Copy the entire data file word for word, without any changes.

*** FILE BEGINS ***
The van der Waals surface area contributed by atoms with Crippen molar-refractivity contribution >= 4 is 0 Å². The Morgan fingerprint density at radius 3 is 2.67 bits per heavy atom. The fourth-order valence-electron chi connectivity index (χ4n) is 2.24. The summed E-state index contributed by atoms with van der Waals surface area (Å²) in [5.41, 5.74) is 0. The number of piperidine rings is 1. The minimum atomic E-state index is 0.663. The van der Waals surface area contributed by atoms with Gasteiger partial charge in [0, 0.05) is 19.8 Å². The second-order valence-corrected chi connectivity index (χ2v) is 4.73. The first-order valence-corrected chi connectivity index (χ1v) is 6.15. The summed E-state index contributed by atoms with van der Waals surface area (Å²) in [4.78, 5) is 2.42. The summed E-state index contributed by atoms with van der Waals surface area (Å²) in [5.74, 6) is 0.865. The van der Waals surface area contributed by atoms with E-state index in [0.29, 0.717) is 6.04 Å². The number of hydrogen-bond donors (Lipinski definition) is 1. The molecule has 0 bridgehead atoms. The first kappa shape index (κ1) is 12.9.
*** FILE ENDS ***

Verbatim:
The van der Waals surface area contributed by atoms with Crippen molar-refractivity contribution >= 4 is 0 Å². The Morgan fingerprint density at radius 3 is 2.67 bits per heavy atom. The fourth-order valence-electron chi connectivity index (χ4n) is 2.24. The summed E-state index contributed by atoms with van der Waals surface area (Å²) in [5.41, 5.74) is 0. The number of piperidine rings is 1. The minimum atomic E-state index is 0.663. The van der Waals surface area contributed by atoms with Gasteiger partial charge in [0, 0.05) is 19.8 Å². The second-order valence-corrected chi connectivity index (χ2v) is 4.73. The first-order valence-corrected chi connectivity index (χ1v) is 6.15. The summed E-state index contributed by atoms with van der Waals surface area (Å²) in [4.78, 5) is 2.42. The summed E-state index contributed by atoms with van der Waals surface area (Å²) in [5.74, 6) is 0.865. The van der Waals surface area contributed by atoms with E-state index in [0.29, 0.717) is 6.04 Å². The number of hydrogen-bond donors (Lipinski definition) is 1. The molecule has 0 bridgehead atoms. The first kappa shape index (κ1) is 12.9.